By the time we get down to the bottom 3 stops of the 5D III’s range, we’re down to 16, 8, and 4 gradations of tonal data, a far cry from the 16,384 across the entire range. When we lighten the shadows, as we often do, this does not mean that we increase the number of available gradations, it means we only increase the magnitude of the those that are already there. We have more spaghetti, but our ability to fine-tune the combination of ingredients hasn’t changed. In other words, the transitions remain coarse, which translates to blocky shadows and posterization. Remember that digital images are made of pixels with discrete color and luminosity values. For example, if I choose 4 pixels in the shadows of an image with red channel values of 2, 5, 8, and 13, you might not notice the jumps because they’re relatively small. Maintaining these small gaps is what we rely on to make the tonal transition of a sky during sunset look smooth, for instance. So long as they are below the threshold of human perceptibility, we don’t notice the fact that they’re not actually continuous. The idea is to make a staircase with so many small steps that to our eyes, it looks like a ramp.
But now, take those same 4 values and brighten the shadows by 2 stops. 2, 5, 8, and 13 become 8, 20, 32, and 52. The relative gaps are the same, but the absolute gaps are much bigger. Our staircase grew larger, but the gaps between the steps did too. Check out the example below. Also, note the spikes in the example histogram. This is posterization (the gaps being made larger).
On the other hand, had we initially overexposed by one stop, we would have doubled the available values and given ourselves the ability to resolve finer gaps, meaning when we raised the shadows now only by one stop, transitions don’t become as coarse. This is the idea of ETTR; it can create smoother gradients that result in more realistic tonal transitions and give you more latitude in post-processing.
When to Use ETTR
Though it theoretically maximizes available information and therefore, image quality, it’s not always appropriate to use ETTR. The pitfall of pushing your histogram as far to the right as possible is pushing it too far, i.e., blowing the highlights. Once a highlight is blown, there is little to be done. Thus, ETTR is best used in situations where lighting is relatively controlled or unchanging and there is a margin for error if you don’t get it right the first time. Many landscape and architecture shots, some portraiture, and most studio work can benefit from it. On the other hand, genres like wedding photography are likely taking a bit of a risk by using it.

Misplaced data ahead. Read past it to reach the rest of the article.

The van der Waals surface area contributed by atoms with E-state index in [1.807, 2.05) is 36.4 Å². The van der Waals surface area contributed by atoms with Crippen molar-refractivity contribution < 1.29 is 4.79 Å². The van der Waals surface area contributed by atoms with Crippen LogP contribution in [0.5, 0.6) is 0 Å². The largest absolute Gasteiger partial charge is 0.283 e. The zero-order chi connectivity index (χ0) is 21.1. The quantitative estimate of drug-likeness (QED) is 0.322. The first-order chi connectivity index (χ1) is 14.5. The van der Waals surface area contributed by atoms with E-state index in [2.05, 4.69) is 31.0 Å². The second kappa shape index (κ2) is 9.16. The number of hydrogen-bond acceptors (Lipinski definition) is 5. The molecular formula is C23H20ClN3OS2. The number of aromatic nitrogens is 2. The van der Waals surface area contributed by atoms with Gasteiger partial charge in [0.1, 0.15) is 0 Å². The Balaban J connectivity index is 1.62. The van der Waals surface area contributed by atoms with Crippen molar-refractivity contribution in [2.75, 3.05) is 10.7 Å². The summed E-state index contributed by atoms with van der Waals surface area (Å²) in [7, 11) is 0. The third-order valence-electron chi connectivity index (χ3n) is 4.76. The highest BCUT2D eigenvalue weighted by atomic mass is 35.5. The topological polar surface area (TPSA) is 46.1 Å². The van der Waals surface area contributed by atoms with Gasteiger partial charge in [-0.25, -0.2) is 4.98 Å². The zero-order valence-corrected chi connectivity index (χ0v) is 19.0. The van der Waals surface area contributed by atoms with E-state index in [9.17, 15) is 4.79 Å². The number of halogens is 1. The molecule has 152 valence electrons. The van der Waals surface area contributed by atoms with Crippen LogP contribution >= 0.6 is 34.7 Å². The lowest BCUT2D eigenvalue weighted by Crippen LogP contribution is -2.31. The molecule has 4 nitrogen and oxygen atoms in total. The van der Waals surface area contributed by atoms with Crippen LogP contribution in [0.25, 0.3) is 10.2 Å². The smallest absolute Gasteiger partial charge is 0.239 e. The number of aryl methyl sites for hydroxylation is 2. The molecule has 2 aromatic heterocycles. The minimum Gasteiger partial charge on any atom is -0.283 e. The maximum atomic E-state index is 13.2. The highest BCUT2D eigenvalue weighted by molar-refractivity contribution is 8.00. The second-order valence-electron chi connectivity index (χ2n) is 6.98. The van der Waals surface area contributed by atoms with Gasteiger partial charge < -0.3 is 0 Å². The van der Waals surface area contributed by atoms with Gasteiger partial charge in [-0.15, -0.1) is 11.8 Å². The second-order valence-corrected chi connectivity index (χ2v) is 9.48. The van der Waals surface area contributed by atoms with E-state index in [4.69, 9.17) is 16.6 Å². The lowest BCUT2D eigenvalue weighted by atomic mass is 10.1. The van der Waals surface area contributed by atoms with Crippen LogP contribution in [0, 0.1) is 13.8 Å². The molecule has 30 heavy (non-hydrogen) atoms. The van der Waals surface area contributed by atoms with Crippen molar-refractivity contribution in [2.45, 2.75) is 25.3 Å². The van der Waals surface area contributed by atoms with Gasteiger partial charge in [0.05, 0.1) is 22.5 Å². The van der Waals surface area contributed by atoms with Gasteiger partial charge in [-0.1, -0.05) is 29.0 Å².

Bodies with poor shadow recovery will particularly benefit from this. Nikon bodies generally have good shadow recovery. As much I like my Canon system, no system is perfect and in particular, Canons often suffer from poor shadow recovery. Most older bodies are more limited in this respect as well.
If you have a more modern body that can tolerate changes to the shadows well, you might not see a tangible difference. In fact, it might be more effort to use ETTR when it comes to post work. A great example of ETTL (Exposure to the Left) is Dani Diamond’s work. By underexposing, Dani reduces his workload in that he only needs to selectively brighten a small fraction of the image as opposed to darkening a large portion of it. This is a great example of knowing the capabilities of your equipment and using it to your advantage.
If you do use ETTR, be sure to turn on highlight alerts. Your camera will alert you to any blown highlights by flashing in those areas when showing the preview image. This can be more effective than reading the histogram, as it can be difficult to see if any highlights were blown when viewing a histogram on a small screen.
Exposure to the right gives your camera the maximum information about a scene and thus, gives you the maximum latitude in post-processing. Because of the greater risk of blowing highlights, it’s not always appropriate to use; in particular, avoid it when you only have one chance to get a shot. When appropriate, though, it can your images just a bit more smoothness and subtlety than without.